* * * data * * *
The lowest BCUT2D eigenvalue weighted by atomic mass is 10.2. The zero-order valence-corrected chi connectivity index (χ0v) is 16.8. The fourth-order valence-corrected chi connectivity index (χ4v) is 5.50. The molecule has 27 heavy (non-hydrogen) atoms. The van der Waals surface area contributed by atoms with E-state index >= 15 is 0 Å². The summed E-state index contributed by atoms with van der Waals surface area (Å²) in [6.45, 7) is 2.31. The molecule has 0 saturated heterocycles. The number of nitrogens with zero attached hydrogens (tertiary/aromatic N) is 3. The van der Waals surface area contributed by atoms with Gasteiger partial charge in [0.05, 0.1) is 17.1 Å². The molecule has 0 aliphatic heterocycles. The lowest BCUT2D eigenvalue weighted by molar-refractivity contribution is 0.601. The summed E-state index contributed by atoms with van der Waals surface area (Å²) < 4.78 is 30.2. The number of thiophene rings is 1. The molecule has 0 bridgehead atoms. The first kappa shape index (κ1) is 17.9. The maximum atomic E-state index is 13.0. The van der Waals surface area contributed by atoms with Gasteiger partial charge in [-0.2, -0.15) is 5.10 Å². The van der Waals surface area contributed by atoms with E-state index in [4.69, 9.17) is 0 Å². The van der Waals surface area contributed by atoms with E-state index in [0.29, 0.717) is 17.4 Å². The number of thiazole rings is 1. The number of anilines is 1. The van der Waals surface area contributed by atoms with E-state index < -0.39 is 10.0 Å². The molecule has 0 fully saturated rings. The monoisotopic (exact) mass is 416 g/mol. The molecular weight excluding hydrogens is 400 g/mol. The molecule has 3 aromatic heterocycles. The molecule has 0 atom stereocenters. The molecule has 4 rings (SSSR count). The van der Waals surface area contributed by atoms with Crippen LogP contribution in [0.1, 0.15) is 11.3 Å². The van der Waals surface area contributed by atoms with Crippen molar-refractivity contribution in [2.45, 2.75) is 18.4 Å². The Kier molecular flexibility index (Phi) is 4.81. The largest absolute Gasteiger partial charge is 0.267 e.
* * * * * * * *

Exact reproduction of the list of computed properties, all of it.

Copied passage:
The lowest BCUT2D eigenvalue weighted by atomic mass is 10.2. The zero-order valence-corrected chi connectivity index (χ0v) is 16.8. The fourth-order valence-corrected chi connectivity index (χ4v) is 5.50. The molecule has 27 heavy (non-hydrogen) atoms. The van der Waals surface area contributed by atoms with E-state index >= 15 is 0 Å². The summed E-state index contributed by atoms with van der Waals surface area (Å²) in [6.45, 7) is 2.31. The molecule has 0 saturated heterocycles. The number of nitrogens with zero attached hydrogens (tertiary/aromatic N) is 3. The van der Waals surface area contributed by atoms with Gasteiger partial charge in [0.05, 0.1) is 17.1 Å². The molecule has 0 aliphatic heterocycles. The lowest BCUT2D eigenvalue weighted by molar-refractivity contribution is 0.601. The summed E-state index contributed by atoms with van der Waals surface area (Å²) < 4.78 is 30.2. The number of thiophene rings is 1. The molecule has 0 bridgehead atoms. The first kappa shape index (κ1) is 17.9. The maximum atomic E-state index is 13.0. The van der Waals surface area contributed by atoms with Gasteiger partial charge in [-0.2, -0.15) is 5.10 Å². The van der Waals surface area contributed by atoms with E-state index in [4.69, 9.17) is 0 Å². The van der Waals surface area contributed by atoms with E-state index in [0.29, 0.717) is 17.4 Å². The number of thiazole rings is 1. The number of anilines is 1. The van der Waals surface area contributed by atoms with E-state index < -0.39 is 10.0 Å². The molecule has 0 fully saturated rings. The monoisotopic (exact) mass is 416 g/mol. The molecular weight excluding hydrogens is 400 g/mol. The molecule has 3 aromatic heterocycles. The molecule has 0 atom stereocenters. The molecule has 4 rings (SSSR count). The van der Waals surface area contributed by atoms with Crippen LogP contribution in [0.1, 0.15) is 11.3 Å². The van der Waals surface area contributed by atoms with Crippen molar-refractivity contribution in [2.45, 2.75) is 18.4 Å². The Kier molecular flexibility index (Phi) is 4.81. The largest absolute Gasteiger partial charge is 0.267 e.